Development of a Failure Criterion for Rock Masses Having Non-Orthogonal Fracture Systems
AuthorMehrapour, Mohammad Hadi
KeywordsAnisotropic behavior of jointed rocks
Discrete Element Method (DEM)
Intermediate principal stress
Particle Flow Code (PFC)
Polyaxial compression test
Rock mass strength criterion
AdvisorKulatilake, Pinnaduwa H. S. W.
MetadataShow full item record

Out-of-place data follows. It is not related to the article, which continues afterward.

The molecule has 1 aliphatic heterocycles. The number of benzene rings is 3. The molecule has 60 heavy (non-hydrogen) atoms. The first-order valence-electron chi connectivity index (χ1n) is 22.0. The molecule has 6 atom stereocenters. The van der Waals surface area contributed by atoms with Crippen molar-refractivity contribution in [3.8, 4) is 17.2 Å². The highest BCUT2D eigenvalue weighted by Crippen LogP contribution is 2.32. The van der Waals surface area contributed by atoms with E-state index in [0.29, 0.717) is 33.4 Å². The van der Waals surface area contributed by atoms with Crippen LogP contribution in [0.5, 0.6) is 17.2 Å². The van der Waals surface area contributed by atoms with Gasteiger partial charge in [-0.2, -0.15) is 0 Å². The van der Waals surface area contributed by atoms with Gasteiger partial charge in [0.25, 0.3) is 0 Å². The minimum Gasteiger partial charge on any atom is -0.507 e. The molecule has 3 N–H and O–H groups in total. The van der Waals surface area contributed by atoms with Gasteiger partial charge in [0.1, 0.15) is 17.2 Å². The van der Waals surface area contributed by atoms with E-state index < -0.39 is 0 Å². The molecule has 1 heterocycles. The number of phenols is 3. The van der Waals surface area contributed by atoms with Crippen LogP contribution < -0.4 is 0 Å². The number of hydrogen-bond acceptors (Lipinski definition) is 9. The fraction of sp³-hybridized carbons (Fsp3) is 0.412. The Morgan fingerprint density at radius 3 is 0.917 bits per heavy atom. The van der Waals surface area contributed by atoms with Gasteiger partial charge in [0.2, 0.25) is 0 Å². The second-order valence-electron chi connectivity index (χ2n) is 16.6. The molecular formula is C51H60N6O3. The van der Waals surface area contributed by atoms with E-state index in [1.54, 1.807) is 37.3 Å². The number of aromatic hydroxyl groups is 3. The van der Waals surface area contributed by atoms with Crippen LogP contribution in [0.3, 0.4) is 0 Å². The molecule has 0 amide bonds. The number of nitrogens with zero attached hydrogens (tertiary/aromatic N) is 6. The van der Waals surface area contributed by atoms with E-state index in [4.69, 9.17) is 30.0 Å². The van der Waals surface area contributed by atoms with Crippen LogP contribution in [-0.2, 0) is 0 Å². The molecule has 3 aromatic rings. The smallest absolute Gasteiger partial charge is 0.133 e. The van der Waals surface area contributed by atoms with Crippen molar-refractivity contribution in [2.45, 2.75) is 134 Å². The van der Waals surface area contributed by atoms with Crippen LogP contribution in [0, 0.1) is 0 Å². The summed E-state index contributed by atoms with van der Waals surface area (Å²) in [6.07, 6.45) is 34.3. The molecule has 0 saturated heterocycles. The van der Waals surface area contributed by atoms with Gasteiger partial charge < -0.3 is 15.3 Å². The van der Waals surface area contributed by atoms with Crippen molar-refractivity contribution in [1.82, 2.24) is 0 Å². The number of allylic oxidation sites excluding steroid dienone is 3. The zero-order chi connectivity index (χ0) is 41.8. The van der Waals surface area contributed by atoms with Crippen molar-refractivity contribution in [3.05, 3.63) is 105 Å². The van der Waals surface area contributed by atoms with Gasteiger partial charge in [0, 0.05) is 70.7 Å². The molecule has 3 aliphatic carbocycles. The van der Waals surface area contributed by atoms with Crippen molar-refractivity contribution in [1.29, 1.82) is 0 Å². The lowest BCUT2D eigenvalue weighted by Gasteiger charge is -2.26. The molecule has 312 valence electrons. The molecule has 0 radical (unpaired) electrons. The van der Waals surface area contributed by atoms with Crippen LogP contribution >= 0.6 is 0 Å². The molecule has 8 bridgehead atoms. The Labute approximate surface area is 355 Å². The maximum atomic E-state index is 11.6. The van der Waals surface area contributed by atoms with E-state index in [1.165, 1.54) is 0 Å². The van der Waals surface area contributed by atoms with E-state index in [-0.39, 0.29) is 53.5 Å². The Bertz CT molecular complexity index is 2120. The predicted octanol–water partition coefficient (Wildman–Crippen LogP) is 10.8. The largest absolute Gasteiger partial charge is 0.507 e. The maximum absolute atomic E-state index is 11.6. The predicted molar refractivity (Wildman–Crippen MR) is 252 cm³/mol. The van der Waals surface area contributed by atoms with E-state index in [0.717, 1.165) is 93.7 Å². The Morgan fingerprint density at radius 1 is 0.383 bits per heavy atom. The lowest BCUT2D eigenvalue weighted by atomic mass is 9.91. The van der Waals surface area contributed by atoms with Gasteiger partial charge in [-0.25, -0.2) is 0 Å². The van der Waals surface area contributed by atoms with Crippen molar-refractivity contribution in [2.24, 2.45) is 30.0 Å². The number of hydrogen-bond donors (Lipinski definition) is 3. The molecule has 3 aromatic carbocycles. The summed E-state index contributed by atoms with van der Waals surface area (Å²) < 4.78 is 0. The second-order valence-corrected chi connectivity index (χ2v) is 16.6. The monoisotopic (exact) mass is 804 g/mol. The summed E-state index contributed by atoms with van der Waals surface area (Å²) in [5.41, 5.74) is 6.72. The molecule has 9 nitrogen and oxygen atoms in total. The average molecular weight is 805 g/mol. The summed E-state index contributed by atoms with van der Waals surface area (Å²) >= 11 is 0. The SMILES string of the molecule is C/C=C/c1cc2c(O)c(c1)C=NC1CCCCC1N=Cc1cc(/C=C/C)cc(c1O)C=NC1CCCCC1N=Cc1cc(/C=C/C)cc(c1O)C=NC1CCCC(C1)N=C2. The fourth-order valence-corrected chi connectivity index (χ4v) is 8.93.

PublisherThe University of Arizona.
RightsCopyright © is held by the author. Digital access to this material is made possible by the University Libraries, University of Arizona. Further transmission, reproduction or presentation (such as public display or performance) of protected items is prohibited except with permission of the author.
EmbargoRelease after 06-Sep-2019